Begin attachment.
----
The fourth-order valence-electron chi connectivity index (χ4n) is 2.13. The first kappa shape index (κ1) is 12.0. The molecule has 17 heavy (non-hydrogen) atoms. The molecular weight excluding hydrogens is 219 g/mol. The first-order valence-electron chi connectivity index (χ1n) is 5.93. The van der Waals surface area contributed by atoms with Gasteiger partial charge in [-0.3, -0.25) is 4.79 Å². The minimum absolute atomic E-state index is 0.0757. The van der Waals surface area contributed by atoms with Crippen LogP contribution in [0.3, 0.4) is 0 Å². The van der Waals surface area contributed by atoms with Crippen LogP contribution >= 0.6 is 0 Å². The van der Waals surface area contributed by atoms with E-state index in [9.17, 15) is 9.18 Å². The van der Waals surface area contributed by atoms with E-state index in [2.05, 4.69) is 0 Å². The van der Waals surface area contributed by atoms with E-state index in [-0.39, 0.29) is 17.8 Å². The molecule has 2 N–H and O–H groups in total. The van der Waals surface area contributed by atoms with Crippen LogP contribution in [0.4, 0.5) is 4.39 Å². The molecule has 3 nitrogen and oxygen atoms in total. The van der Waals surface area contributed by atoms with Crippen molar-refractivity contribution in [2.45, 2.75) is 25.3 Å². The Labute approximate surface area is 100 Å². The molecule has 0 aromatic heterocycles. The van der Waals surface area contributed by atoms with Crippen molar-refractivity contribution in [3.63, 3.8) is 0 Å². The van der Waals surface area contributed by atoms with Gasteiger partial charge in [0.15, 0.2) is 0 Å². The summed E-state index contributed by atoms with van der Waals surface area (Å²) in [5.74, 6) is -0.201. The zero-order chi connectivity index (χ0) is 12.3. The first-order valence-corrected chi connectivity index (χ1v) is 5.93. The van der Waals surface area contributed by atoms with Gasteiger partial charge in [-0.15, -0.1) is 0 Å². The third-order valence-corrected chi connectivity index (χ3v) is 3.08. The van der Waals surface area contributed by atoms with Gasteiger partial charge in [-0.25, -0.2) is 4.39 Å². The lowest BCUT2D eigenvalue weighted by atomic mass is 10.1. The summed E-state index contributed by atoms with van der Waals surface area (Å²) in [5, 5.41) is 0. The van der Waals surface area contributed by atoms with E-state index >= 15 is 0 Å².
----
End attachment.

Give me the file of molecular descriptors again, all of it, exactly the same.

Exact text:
The fourth-order valence-electron chi connectivity index (χ4n) is 2.13. The first kappa shape index (κ1) is 12.0. The molecule has 17 heavy (non-hydrogen) atoms. The molecular weight excluding hydrogens is 219 g/mol. The first-order valence-electron chi connectivity index (χ1n) is 5.93. The van der Waals surface area contributed by atoms with Gasteiger partial charge in [-0.3, -0.25) is 4.79 Å². The minimum absolute atomic E-state index is 0.0757. The van der Waals surface area contributed by atoms with Crippen LogP contribution in [0.3, 0.4) is 0 Å². The van der Waals surface area contributed by atoms with Crippen LogP contribution >= 0.6 is 0 Å². The van der Waals surface area contributed by atoms with E-state index in [9.17, 15) is 9.18 Å². The van der Waals surface area contributed by atoms with E-state index in [2.05, 4.69) is 0 Å². The van der Waals surface area contributed by atoms with E-state index in [-0.39, 0.29) is 17.8 Å². The molecule has 2 N–H and O–H groups in total. The van der Waals surface area contributed by atoms with Crippen LogP contribution in [0.4, 0.5) is 4.39 Å². The molecule has 3 nitrogen and oxygen atoms in total. The van der Waals surface area contributed by atoms with Crippen molar-refractivity contribution in [2.45, 2.75) is 25.3 Å². The Labute approximate surface area is 100 Å². The molecule has 0 aromatic heterocycles. The van der Waals surface area contributed by atoms with Crippen molar-refractivity contribution in [3.63, 3.8) is 0 Å². The van der Waals surface area contributed by atoms with Gasteiger partial charge in [0.15, 0.2) is 0 Å². The summed E-state index contributed by atoms with van der Waals surface area (Å²) in [5.74, 6) is -0.201. The zero-order chi connectivity index (χ0) is 12.3. The first-order valence-corrected chi connectivity index (χ1v) is 5.93. The van der Waals surface area contributed by atoms with Gasteiger partial charge in [-0.15, -0.1) is 0 Å². The third-order valence-corrected chi connectivity index (χ3v) is 3.08. The van der Waals surface area contributed by atoms with Gasteiger partial charge in [-0.25, -0.2) is 4.39 Å². The lowest BCUT2D eigenvalue weighted by atomic mass is 10.1. The summed E-state index contributed by atoms with van der Waals surface area (Å²) in [5, 5.41) is 0. The van der Waals surface area contributed by atoms with E-state index >= 15 is 0 Å².